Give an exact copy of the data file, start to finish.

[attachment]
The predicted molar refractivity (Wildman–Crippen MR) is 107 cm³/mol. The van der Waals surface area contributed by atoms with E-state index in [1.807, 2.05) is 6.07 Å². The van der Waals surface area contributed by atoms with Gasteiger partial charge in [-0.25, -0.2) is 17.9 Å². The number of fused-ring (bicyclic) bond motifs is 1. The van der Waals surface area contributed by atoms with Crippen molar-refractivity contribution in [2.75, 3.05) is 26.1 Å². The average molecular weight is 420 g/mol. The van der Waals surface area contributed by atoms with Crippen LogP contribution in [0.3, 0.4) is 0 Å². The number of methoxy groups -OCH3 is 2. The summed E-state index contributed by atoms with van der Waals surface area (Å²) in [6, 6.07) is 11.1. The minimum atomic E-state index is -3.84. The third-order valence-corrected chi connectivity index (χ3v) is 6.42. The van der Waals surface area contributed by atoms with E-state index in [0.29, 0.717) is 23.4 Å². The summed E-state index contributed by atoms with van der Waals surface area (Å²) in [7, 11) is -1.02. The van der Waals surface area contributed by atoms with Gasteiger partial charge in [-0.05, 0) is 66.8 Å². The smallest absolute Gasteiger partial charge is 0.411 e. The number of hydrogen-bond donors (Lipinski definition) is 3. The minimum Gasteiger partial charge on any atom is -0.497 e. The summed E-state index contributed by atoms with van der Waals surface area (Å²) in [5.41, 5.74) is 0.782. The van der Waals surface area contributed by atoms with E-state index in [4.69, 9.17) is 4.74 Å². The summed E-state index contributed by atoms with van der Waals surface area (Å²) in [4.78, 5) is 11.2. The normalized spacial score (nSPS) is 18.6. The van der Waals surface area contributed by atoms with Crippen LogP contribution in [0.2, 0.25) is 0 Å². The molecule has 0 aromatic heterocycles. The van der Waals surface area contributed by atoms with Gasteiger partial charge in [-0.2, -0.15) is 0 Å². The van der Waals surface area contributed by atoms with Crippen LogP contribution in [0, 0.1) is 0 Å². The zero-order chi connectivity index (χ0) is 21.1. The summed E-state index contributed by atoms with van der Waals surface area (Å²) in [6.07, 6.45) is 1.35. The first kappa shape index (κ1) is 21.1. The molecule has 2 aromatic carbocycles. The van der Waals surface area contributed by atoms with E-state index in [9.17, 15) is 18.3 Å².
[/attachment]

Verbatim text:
The predicted molar refractivity (Wildman–Crippen MR) is 107 cm³/mol. The van der Waals surface area contributed by atoms with E-state index in [1.807, 2.05) is 6.07 Å². The van der Waals surface area contributed by atoms with Gasteiger partial charge in [-0.25, -0.2) is 17.9 Å². The number of fused-ring (bicyclic) bond motifs is 1. The van der Waals surface area contributed by atoms with Crippen molar-refractivity contribution in [2.75, 3.05) is 26.1 Å². The average molecular weight is 420 g/mol. The van der Waals surface area contributed by atoms with Crippen LogP contribution in [0.3, 0.4) is 0 Å². The number of methoxy groups -OCH3 is 2. The summed E-state index contributed by atoms with van der Waals surface area (Å²) in [6, 6.07) is 11.1. The minimum atomic E-state index is -3.84. The third-order valence-corrected chi connectivity index (χ3v) is 6.42. The van der Waals surface area contributed by atoms with E-state index in [0.29, 0.717) is 23.4 Å². The summed E-state index contributed by atoms with van der Waals surface area (Å²) in [7, 11) is -1.02. The van der Waals surface area contributed by atoms with Gasteiger partial charge in [-0.05, 0) is 66.8 Å². The smallest absolute Gasteiger partial charge is 0.411 e. The number of hydrogen-bond donors (Lipinski definition) is 3. The minimum Gasteiger partial charge on any atom is -0.497 e. The summed E-state index contributed by atoms with van der Waals surface area (Å²) in [5.41, 5.74) is 0.782. The van der Waals surface area contributed by atoms with E-state index in [4.69, 9.17) is 4.74 Å². The summed E-state index contributed by atoms with van der Waals surface area (Å²) in [4.78, 5) is 11.2. The normalized spacial score (nSPS) is 18.6. The van der Waals surface area contributed by atoms with Crippen LogP contribution in [0.2, 0.25) is 0 Å². The molecule has 0 aromatic heterocycles. The van der Waals surface area contributed by atoms with Gasteiger partial charge in [-0.2, -0.15) is 0 Å². The van der Waals surface area contributed by atoms with Crippen LogP contribution in [0, 0.1) is 0 Å². The zero-order chi connectivity index (χ0) is 21.1. The summed E-state index contributed by atoms with van der Waals surface area (Å²) in [6.07, 6.45) is 1.35. The first kappa shape index (κ1) is 21.1. The molecule has 2 aromatic carbocycles. The van der Waals surface area contributed by atoms with E-state index in [9.17, 15) is 18.3 Å².